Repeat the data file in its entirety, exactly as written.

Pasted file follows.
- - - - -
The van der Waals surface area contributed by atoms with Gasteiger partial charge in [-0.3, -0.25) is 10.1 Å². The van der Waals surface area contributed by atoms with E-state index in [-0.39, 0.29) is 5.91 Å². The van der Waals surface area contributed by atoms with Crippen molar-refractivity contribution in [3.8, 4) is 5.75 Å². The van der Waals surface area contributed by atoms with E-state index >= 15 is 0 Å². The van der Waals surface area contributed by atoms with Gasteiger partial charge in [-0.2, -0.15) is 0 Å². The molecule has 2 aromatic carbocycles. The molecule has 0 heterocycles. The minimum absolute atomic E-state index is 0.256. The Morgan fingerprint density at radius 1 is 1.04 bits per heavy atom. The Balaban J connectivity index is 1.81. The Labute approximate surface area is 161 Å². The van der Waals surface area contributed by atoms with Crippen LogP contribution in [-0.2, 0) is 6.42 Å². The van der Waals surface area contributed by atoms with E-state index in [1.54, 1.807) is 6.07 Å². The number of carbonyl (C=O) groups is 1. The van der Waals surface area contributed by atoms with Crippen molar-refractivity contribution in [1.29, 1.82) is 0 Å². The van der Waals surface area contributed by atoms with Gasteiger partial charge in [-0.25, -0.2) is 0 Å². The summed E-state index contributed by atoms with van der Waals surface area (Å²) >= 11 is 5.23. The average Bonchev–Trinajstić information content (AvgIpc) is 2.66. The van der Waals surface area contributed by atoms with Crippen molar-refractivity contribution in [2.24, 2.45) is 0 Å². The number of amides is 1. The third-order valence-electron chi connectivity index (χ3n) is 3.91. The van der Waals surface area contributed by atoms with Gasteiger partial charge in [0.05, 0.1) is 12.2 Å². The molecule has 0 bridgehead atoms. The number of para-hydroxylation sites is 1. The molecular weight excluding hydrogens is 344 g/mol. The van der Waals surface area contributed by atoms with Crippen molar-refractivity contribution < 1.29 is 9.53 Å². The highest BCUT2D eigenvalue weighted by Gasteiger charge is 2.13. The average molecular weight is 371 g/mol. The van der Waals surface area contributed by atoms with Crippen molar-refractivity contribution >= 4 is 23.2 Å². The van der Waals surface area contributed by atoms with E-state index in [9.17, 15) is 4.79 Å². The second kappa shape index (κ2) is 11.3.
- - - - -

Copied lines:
The van der Waals surface area contributed by atoms with Gasteiger partial charge in [-0.3, -0.25) is 10.1 Å². The van der Waals surface area contributed by atoms with E-state index in [-0.39, 0.29) is 5.91 Å². The van der Waals surface area contributed by atoms with Crippen molar-refractivity contribution in [3.8, 4) is 5.75 Å². The van der Waals surface area contributed by atoms with E-state index >= 15 is 0 Å². The van der Waals surface area contributed by atoms with Gasteiger partial charge in [-0.2, -0.15) is 0 Å². The molecule has 2 aromatic carbocycles. The molecule has 0 heterocycles. The minimum absolute atomic E-state index is 0.256. The Morgan fingerprint density at radius 1 is 1.04 bits per heavy atom. The Balaban J connectivity index is 1.81. The Labute approximate surface area is 161 Å². The van der Waals surface area contributed by atoms with Crippen LogP contribution in [-0.2, 0) is 6.42 Å². The van der Waals surface area contributed by atoms with E-state index in [1.54, 1.807) is 6.07 Å². The number of carbonyl (C=O) groups is 1. The van der Waals surface area contributed by atoms with Crippen molar-refractivity contribution in [1.29, 1.82) is 0 Å². The van der Waals surface area contributed by atoms with Gasteiger partial charge in [-0.25, -0.2) is 0 Å². The summed E-state index contributed by atoms with van der Waals surface area (Å²) >= 11 is 5.23. The average Bonchev–Trinajstić information content (AvgIpc) is 2.66. The van der Waals surface area contributed by atoms with Crippen molar-refractivity contribution in [2.24, 2.45) is 0 Å². The number of amides is 1. The third-order valence-electron chi connectivity index (χ3n) is 3.91. The van der Waals surface area contributed by atoms with Gasteiger partial charge in [0.05, 0.1) is 12.2 Å². The molecule has 0 bridgehead atoms. The number of para-hydroxylation sites is 1. The molecular weight excluding hydrogens is 344 g/mol. The van der Waals surface area contributed by atoms with Crippen molar-refractivity contribution < 1.29 is 9.53 Å². The highest BCUT2D eigenvalue weighted by Gasteiger charge is 2.13. The average molecular weight is 371 g/mol. The van der Waals surface area contributed by atoms with Crippen molar-refractivity contribution >= 4 is 23.2 Å². The van der Waals surface area contributed by atoms with E-state index in [9.17, 15) is 4.79 Å². The second kappa shape index (κ2) is 11.3.